2 tbsp (25g) caster sugar
1/2 tsp table salt
2 large eggs, at room temperature, lightly beaten
8 tbsp (6oz or 170g) well- chopped chocolate or chocolate chips
1/4 tsp freshly grated orange zest (optional)

for the glaze:
1 large egg
1/2 tsp table salt
1 tsp water
Coarse or pearl sugar, for finishing

Make brioche: Whisk the milk and yeast together in a small dish until the yeast has dissolved. In the bowl of an electric mixer with the paddle attachment, stir together flour, sugar, and salt. Add the eggs and the yeast mixture, and mix at a low speed until the dough comes together in a shaggy pile. Raise the speed to medium, and beat for 10 minutes; the long mixing time creates the soft, stretchy strands brioche is known for. Add the butter, a third at a time, mixing the dough between additions. Now switch to the dough hook, and knead at low speed until a silky- smooth dough forms, another 5 minutes. Add the chocolate and zest, if using, and run the machine until it is mixed into the dough.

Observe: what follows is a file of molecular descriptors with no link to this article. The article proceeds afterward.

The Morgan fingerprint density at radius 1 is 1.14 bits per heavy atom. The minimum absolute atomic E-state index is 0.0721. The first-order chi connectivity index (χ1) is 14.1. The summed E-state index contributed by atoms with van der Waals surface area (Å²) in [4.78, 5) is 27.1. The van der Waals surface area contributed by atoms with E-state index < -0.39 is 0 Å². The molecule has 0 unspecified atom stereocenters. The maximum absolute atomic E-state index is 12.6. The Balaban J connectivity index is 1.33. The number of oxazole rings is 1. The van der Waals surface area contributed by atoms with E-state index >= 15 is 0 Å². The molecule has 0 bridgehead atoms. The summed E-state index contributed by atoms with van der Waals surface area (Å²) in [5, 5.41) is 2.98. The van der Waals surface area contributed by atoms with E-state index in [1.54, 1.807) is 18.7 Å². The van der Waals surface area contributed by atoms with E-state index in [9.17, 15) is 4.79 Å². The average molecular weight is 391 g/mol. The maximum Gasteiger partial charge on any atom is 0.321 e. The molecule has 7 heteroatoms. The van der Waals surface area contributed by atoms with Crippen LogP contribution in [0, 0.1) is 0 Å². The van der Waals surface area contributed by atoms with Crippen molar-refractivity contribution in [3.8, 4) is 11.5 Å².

Transfer to a lightly oiled bowl, cover with plastic wrap, and allow to rise in a warm spot for 2 hours, until almost doubled. Alternatively, you can rest the dough in the fridge overnight (or up to 24 hours), bring back to room temperature, and let the rise complete before continuing to the next step.

Meanwhile, line two baking sheets with parchment paper and set aside. Preheat your oven to 350F/180C.

Form pretzels: Gently deflate the dough, and divide it into eight pieces, about 3 1/4 oz (93g) each. Working with one piece at a time, roll each piece into an 18-inch-long rope about 1/2 inch thick. Curiously, I find these ropes easier to roll and stretch on an unfloured or very lightly oiled surface, but if you find yours sticking too much, lightly flour your counter before continuing.

To form the pretzel, draw the ends of a rope together to form a circle. About 2 inches from both ends, twist the rope ends together to close the circle– a full twist, so that the rope end that started on the right side finishes there. Fold the twist down into the circle, adhering the loose ends of the rope at five and seven o’clock on the base. Repeat to make eight pretzel twists. Transfer them to prepared baking sheets, brush them with glaze, and let them rest for about 15 minutes, during which they’ll puff slightly again.